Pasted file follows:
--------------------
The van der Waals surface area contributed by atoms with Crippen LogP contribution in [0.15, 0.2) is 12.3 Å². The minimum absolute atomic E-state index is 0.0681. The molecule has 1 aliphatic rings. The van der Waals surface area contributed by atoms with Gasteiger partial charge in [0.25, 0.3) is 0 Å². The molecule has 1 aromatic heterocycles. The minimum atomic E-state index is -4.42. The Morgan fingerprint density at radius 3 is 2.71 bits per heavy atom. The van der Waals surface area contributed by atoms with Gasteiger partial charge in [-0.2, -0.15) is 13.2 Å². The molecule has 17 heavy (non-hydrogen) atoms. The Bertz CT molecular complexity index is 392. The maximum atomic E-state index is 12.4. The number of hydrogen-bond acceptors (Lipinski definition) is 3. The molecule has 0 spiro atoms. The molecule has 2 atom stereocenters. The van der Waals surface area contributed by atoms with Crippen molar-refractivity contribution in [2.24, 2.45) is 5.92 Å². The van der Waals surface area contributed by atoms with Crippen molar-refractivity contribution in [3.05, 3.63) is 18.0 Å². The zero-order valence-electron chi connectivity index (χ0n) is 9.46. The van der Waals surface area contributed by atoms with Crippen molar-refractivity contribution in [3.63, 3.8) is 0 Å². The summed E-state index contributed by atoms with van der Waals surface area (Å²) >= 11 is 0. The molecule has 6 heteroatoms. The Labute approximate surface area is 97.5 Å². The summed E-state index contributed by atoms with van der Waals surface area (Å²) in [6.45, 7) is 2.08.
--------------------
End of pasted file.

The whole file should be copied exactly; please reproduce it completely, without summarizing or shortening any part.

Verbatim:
The van der Waals surface area contributed by atoms with Crippen LogP contribution in [0.15, 0.2) is 12.3 Å². The minimum absolute atomic E-state index is 0.0681. The molecule has 1 aliphatic rings. The van der Waals surface area contributed by atoms with Gasteiger partial charge in [0.25, 0.3) is 0 Å². The molecule has 1 aromatic heterocycles. The minimum atomic E-state index is -4.42. The Morgan fingerprint density at radius 3 is 2.71 bits per heavy atom. The van der Waals surface area contributed by atoms with Gasteiger partial charge in [-0.2, -0.15) is 13.2 Å². The molecule has 17 heavy (non-hydrogen) atoms. The Bertz CT molecular complexity index is 392. The maximum atomic E-state index is 12.4. The number of hydrogen-bond acceptors (Lipinski definition) is 3. The molecule has 0 spiro atoms. The molecule has 2 atom stereocenters. The van der Waals surface area contributed by atoms with Crippen molar-refractivity contribution in [2.24, 2.45) is 5.92 Å². The van der Waals surface area contributed by atoms with Crippen molar-refractivity contribution in [3.05, 3.63) is 18.0 Å². The zero-order valence-electron chi connectivity index (χ0n) is 9.46. The van der Waals surface area contributed by atoms with Crippen molar-refractivity contribution in [3.63, 3.8) is 0 Å². The summed E-state index contributed by atoms with van der Waals surface area (Å²) >= 11 is 0. The molecule has 6 heteroatoms. The Labute approximate surface area is 97.5 Å². The summed E-state index contributed by atoms with van der Waals surface area (Å²) in [6.45, 7) is 2.08.